In addition, Sen. Jack Reed (D-R.I.) reintroduced a narrow bill he has pushed in every session of Congress since 1999 to offer Liberians with DED a chance to apply for permanent residency. A spokesman for Rep. Nydia M. Velázquez told The Washington Post the New York Democrat is working to include similar provisions in a broader immigration bill to be unveiled in the coming weeks.
Opponents of the programs say they have outlasted their original intent, to provide temporary protection, and represent a misuse of executive authority.
RJ Hauman, government relations director at the Federation for American Immigration Reform, which favors reduced immigration and greater enforcement, calls DED and TPS “flagrant abuses of our immigration system.”
“Both of these ‘temporary’ designations have been on autopilot for years, with one unmerited, open-ended extension after another,” Hauman said. “These individuals should return to their homeland, which has since recovered, and use their skills to enrich Liberian society.”
Like many Liberians who fled their country’s back-to-back civil wars between 1989 and 2003, Menyongar applied for asylum when she arrived in America in 1994. Her request was denied when she was unable to reach relatives in Liberia to get proof of her family ties to a politician there, whose prominence she feared would make her a target should she return. She was able to remain in the United States under TPS until 1999, when the program expired for Liberians and DED was created to extend protection to about 10,000 people at the time.
Liberians don’t have to register with the federal government to qualify for DED, so there’s no reliable count of how many people depend on the program. But as of March 2018, approximately 840 had work authorization under DED, according to U.S. Citizenship and Immigration Services. Liberians must have lived in the United States continuously since 2002 or earlier to qualify.
Most of the original DED beneficiaries have since left the country, died or gained permanent status, Murray said. She estimates as many as “a few thousand” may remain in the country but have not renewed their optional work permits, which cost a total of $495 in annual fees.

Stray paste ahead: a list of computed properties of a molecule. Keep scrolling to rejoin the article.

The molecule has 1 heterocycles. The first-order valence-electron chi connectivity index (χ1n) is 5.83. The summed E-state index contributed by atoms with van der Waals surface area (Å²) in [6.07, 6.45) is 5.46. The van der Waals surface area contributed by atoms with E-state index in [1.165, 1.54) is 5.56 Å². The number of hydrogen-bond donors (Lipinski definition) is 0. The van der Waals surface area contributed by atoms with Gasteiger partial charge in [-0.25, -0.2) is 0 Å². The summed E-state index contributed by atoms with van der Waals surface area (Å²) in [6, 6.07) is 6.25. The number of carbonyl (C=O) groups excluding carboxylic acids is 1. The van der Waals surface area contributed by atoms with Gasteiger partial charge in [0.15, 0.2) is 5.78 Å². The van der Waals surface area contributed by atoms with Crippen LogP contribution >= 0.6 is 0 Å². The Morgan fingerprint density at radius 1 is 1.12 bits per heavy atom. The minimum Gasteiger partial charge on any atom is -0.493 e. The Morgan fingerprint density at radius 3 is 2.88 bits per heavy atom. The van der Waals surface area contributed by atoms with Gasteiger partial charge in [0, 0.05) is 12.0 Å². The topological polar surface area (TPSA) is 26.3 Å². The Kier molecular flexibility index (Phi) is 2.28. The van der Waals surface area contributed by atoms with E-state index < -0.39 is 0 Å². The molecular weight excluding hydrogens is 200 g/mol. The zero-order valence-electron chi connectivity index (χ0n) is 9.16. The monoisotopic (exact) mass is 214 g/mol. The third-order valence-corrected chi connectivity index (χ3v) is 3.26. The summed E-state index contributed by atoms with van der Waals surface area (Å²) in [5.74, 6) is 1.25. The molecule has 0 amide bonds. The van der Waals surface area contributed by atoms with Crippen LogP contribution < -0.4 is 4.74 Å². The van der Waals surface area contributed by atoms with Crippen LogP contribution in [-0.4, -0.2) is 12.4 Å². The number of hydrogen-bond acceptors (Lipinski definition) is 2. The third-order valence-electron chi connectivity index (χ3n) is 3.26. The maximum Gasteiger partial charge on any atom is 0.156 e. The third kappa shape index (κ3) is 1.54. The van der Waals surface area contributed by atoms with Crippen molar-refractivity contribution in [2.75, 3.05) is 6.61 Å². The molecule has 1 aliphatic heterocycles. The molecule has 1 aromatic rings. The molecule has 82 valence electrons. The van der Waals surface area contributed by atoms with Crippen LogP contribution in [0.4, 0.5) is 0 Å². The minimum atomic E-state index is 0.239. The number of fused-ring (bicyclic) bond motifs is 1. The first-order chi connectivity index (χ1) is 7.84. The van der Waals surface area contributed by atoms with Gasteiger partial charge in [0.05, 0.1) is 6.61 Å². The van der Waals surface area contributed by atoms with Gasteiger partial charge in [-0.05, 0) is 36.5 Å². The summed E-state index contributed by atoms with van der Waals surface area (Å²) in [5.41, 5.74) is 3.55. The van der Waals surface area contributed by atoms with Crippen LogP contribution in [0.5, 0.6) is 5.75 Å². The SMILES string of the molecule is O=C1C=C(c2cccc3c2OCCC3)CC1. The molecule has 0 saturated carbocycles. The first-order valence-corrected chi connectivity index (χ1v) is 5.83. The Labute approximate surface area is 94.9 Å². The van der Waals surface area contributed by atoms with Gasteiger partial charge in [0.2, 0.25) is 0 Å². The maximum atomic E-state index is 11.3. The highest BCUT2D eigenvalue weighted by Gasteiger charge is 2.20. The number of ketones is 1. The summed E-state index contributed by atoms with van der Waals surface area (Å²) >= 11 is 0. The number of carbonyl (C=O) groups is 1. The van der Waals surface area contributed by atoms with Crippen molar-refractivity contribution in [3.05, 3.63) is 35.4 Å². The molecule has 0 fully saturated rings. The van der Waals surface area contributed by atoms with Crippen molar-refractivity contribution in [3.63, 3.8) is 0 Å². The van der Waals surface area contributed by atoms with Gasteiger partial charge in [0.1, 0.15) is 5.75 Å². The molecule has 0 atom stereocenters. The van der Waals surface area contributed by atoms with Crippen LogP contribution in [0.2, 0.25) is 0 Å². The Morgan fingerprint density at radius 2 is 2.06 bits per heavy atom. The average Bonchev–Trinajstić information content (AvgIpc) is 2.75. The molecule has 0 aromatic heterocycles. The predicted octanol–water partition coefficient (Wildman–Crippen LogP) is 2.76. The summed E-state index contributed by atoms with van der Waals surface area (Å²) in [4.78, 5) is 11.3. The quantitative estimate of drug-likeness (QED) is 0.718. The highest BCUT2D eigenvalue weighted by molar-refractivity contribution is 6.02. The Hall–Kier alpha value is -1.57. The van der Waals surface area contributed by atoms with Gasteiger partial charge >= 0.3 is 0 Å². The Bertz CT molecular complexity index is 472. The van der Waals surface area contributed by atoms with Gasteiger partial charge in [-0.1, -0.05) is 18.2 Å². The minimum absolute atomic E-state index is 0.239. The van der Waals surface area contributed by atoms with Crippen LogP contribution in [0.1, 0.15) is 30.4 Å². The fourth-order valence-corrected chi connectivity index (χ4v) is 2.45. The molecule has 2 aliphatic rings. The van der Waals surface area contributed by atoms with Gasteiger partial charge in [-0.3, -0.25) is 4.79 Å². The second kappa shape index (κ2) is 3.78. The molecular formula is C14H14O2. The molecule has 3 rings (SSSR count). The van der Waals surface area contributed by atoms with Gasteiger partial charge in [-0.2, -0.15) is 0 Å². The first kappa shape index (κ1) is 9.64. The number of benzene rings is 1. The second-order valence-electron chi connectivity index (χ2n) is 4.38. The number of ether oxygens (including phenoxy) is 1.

Permanent residency can come through political asylum, marriage to a U.S. citizen, family ties or an employer’s sponsorship. Menyongar’s husband, also a Liberian immigrant, died in 2011. Her attorney has advised that her surest option for a green card would be sponsorship by their daughter, Gabby Gworlekaju — something the teenager can’t provide until she is 21.
Gabby’s primary focus these days is preparing for college, possibly in Atlanta to be close to her father’s family and escape the frigid Midwest winters. She said she didn’t understand that her mother could have to leave until last March, when Trump declared a one-year “wind-down period” for DED. She has told her best friend how worried she is about the situation but avoids talking about it otherwise.
“It’d be a life-changing choice,” Gabby said. “That would mean that my mother would have to physically be removed out of my life, and I’d have to continue on. I can’t even explain how I would react.”
A second family, a second home
Minnesota is home to the nation’s largest Liberian community, concentrated in the northwestern suburbs of Minneapolis. A few times each week, Menyongar makes a 20-minute drive to Bethel Robbinsdale — one of several Liberian churches in the Twin Cities area — where she serves as president of the women’s ministry.